Dealing with peanut allergies can be tough. Peanuts seem to be everywhere and even if your child isn’t allergic someone your child knows, is.

Dealing with Peanut AllergiesWe’ve heard about tragic accidents where a child eats something seemingly harmless but that has actually been in contact with peanuts. These incidents can be shocking, confusing, heartbreaking, and for parents of a child with a peanut allergy a huge reminder of just how dangerous peanuts can be to our children.

When I found out my child had a peanut allergy I panicked, but just a little. I knew how common the allergy was and felt we would be able to manage it easily.

We found a wonderful allergist who addressed our concerns, assuring us that smelling peanuts and even touching a substance containing peanuts would not cause anaphylactic shock; it may cause hives and other uncomfortable symptoms but unless ingested he would be fine.

For two years I checked packaged foods and asked at restaurants and bakeries if their products contained peanuts and had two major rules; if the product did not contain any peanuts and was not made on shared equipment with peanuts it was okay to eat. I felt that was all I needed to do to ensure my child was safe.

Then I read the story of this young girl and the rice krispies treat and I panicked, this time a lot! I had tried so hard not to be neurotic about this allergy, but maybe I needed to be. I had believed I was solely responsible for making sure my child did not eat anything with peanuts. But now I realize it cannot just be my job.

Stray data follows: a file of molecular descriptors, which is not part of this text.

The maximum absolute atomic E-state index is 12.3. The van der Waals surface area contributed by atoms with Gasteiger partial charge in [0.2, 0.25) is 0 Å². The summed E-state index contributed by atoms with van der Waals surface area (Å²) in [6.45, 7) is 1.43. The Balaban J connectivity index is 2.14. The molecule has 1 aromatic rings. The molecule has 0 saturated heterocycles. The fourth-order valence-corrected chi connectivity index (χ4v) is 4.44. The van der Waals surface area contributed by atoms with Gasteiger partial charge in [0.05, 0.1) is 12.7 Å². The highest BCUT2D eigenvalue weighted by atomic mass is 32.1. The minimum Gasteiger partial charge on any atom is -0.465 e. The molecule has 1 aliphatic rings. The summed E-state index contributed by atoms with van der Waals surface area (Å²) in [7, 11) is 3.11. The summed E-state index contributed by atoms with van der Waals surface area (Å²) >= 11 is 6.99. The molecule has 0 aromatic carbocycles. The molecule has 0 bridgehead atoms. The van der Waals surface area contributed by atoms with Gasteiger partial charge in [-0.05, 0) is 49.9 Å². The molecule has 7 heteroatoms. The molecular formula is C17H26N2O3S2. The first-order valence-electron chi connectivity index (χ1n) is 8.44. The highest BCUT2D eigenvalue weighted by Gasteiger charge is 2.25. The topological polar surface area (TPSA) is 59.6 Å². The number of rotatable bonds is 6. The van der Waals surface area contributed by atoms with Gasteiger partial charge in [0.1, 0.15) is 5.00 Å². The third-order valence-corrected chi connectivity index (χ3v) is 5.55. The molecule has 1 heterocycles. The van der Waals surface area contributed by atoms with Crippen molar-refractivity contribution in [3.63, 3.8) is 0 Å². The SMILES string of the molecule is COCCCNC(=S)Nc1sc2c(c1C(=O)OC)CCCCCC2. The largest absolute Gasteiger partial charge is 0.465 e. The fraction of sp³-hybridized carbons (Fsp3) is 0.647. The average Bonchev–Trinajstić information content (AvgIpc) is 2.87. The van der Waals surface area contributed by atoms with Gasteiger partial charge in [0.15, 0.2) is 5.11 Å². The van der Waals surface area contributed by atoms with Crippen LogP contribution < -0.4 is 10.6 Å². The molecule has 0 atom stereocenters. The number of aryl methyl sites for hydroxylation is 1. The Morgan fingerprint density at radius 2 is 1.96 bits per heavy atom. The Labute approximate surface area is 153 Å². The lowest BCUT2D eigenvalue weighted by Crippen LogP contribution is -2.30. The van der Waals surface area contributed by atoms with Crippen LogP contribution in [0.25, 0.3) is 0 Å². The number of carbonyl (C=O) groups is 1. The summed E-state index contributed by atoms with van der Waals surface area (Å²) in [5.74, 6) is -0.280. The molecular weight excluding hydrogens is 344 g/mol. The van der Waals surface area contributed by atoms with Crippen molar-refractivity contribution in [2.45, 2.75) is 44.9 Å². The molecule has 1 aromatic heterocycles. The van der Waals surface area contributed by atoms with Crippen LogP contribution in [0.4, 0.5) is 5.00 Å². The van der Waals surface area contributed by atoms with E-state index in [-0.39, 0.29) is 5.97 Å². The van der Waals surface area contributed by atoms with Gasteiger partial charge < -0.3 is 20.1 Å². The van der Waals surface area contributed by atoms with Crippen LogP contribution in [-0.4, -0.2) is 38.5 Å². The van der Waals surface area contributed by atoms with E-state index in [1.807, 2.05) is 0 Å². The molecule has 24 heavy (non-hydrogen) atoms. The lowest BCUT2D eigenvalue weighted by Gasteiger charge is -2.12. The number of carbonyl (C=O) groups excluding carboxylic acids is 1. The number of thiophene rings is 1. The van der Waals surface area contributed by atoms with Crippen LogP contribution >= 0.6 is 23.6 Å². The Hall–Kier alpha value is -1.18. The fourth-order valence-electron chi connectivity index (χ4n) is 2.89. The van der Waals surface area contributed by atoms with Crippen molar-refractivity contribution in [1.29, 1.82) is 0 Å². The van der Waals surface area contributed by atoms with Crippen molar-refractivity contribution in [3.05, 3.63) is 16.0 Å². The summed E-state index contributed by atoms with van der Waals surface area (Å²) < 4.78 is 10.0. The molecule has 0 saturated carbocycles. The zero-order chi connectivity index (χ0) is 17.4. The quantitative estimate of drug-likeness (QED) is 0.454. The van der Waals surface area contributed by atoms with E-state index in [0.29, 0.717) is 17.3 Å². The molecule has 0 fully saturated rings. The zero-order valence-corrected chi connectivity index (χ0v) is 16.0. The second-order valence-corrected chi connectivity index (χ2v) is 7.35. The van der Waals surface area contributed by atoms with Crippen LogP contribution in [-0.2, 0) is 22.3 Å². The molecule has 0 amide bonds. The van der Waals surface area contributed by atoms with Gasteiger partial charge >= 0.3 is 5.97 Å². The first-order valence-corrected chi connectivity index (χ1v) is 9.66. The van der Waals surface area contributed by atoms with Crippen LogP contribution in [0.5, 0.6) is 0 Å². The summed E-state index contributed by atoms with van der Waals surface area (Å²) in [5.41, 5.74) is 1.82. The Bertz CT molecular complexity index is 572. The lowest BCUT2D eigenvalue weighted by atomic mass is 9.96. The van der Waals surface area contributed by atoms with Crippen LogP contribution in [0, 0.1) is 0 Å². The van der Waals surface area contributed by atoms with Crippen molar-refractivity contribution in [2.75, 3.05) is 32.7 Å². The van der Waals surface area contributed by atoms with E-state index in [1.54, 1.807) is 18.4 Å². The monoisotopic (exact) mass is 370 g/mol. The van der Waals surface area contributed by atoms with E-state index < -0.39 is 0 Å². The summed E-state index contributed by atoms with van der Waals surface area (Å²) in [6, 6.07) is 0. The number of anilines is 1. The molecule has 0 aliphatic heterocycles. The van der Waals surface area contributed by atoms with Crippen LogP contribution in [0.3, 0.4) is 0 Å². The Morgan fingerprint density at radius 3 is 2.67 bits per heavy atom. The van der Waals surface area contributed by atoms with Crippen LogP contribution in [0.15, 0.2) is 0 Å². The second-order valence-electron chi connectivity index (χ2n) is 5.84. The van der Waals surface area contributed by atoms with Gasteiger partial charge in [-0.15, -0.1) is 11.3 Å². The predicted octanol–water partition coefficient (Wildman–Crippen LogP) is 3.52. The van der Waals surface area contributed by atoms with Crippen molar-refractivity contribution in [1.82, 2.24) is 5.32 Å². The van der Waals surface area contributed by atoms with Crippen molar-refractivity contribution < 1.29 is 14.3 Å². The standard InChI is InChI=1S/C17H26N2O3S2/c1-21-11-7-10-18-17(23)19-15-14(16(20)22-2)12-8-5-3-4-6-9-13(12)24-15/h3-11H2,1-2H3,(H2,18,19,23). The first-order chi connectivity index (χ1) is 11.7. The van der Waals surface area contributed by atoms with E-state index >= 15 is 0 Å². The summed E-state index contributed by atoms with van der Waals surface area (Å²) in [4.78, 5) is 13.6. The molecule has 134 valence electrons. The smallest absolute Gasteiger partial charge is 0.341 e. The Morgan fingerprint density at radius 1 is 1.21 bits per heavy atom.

Everyone needs to be responsible in helping to ensure children with food allergies are not exposed to that allergen. Foods containing peanuts need to be clearly labeled and children and adults need to be notified when these foods are present.

Every parent needs to be aware there will be at least one child in a classroom with a peanut allergy, even if that child does not know it yet. And every parent needs to know how very real the danger is when an allergic child is exposed to any amount of peanuts.

In their world peanuts are dangerous the same way a gun would be dangerous; if aimed at that allergic child the results could be extremely severe. (According to a FARE funded study on, peanut allergies in children in the U.S. have more than tripled between 1997 and 2008. An article on reports at least one in every twelve children in the U.S. has a food allergy, with peanuts being the most common food allergen)

In my almost perfect world (in a perfect world my child would have no allergies), schools would be peanut free rather than peanut sensitive. My child would not need to be isolated at lunch, made to sit at a nut-free table instead of with friends, as if being punished for having an allergy. I would not have to fear everyday that my child will be exposed to a food that is so delicious and so common, it is guaranteed at least two children will have it for lunch.

But the reality is peanuts are not going anywhere. It is better that my child be aware of this and understand the allergy, knowing how to avoid the food and what to do if ever exposed.

Our allergist did not want us to panic after hearing about the tragedy with the young girl. He did not feel this was a common event but he did say he hoped this event would remind parents to always have epi-pens readily available. 

My take away from this awful incident is to speak out and speak up about how important it is to keep children with peanut allergies safe. The world does not have to be perfect it just has to be educated and care enough to help prevent these senseless tragedies when dealing with peanut allergies.

Continue reading If Your Child Has a Peanut Allergy You Should Read This, If Your Child Does Not, You Need to Read This!

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Dealing with Peanut Allergies